Letting children, especially young children, and pets, especially new ones, play can be a little nerve wracking. The foremost worry is for the safety of the children, of course — it's more likely that an animal would physically hurt a child than the other way around. Unfortunately, kids can hurt pets too, and what's more, they can antagonize a pet to the point the animal will act out.
This is mostly due to two factors. First, children are still growing, learning, and testing boundaries, coupled with still learning how to verbalize their thoughts and needs. Second, pets can't verbalize at all, making it more difficult for them to communicate when they don't like something, want certain behaviors to stop, or are hurting. As a parent, you need to step in and fill this fundamental gap and help them understand each other.
Keep in mind that some animals simply aren't comfortable around children, and that's okay. When adopting a new pet, especially if it's older, make sure to talk to the shelter or rescue organization staff to make sure the animal is safe to live with kids. Similarly, if you already have kids and kid-friendly pets but are ready to adopt a new pet, make sure to ask if the animal is also comfortable with other animals. Bringing a pet into a home where it's uncomfortable will only make them more and more stressed, and thus more likely to hurt someone.
Following the decision to euthanize your pet, you can often feel extreme guilt, bitterness and regret and constantly ask yourself if you could have done anything more. While these are normal responses, it is important to remember that any good veterinarian will never agree to euthanize a pet if there is another viable option. If your pet has been put to eternal sleep then you should try and process that it was the kindest and most humane option for your beloved pet.
Some owners who have made the decision to euthanize may find it easier to complete all stages of grief as they will have had longer to process the decision and come to terms with it.
If you chose to be with your pet during his final moments, then this trauma can continue through the grieving period. Replaying those memories, although painful, is completely normal. If you chose not to be with your pet when he was put to sleep then you may feel an overwhelming sense of guilt. Again this is normal and part of the grieving process.
At this point your heart will very much be ruling your head, but as your grief progresses then you will be able to rationalize that whatever decisions you have made regarding your pet’s departure from this life were made because you loved him and wanted to end his suffering in the kindest, most painless and humane way possible.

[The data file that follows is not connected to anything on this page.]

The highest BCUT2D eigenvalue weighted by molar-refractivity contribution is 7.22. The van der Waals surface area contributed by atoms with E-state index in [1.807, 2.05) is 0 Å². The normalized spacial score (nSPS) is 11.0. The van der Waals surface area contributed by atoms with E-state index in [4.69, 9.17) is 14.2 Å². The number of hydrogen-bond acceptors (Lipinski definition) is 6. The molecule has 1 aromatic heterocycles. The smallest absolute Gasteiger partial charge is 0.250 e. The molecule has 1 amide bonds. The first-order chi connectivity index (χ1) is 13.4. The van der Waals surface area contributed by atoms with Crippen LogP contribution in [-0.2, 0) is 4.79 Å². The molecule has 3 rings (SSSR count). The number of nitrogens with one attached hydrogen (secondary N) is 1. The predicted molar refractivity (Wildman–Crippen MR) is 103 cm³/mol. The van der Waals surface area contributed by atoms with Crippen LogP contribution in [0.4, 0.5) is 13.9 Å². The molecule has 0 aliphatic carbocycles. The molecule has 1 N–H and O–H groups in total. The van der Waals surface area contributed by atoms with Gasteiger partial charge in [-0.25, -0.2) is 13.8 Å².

For many children, the loss of a pet will be their first experience with death and can help them learn to cope with other losses during their lifetime.
Breaking the news that your pet has died will likely be very distressing so you should try and do so in a place where your child feels safe and secure; and there are minimal distractions. What and how you tell your children will depend largely on their age and maturity level.
If you are getting ready to euthanize your pet you should consider preparing your children by explaining to them that the veterinarian did everything they could for your pet, that he wouldn’t or couldn’t get better and that it is the kindest way for your pet to die without feeling hurt or scared. You may wish to give your children the option of saying a final goodbye to their pet.
It is recommended not to use the words ‘sleep’ in any context as younger children may take this literally and become frightened of going to sleep themselves either for anesthesia in the future, or even just going to sleep at night.
If your pet’s death is unexpected then calmly and simply explain the basic details of what happened, for example "Rover’s heart was poor and couldn’t work anymore". Using words like death and dying may be a good way to explain what they are to your child. You need to make sure that they realize that your pet is unable to come back to them.
Whether your pet was euthanized or was taken from you suddenly, you should let your child’s questions guide how much information you provide them.
Can I just tell my child that their pet went away?
You could tell your child that their pet has gone away, but this isn’t advisable as they may expect their pet to return to them. Alternatively if they find out the truth this can anger or upset them.
What do I tell my child if they ask what happens after death?
Only you can decide what is appropriate to tell your children, and you may choose to answer based on your personal beliefs. However it is ok to tell your children that you don’t know and that what happens after death is a mystery.
How might my child react?
Your children may experience grief in the same way that you do. However they choose to express themselves you should try and support and understand them.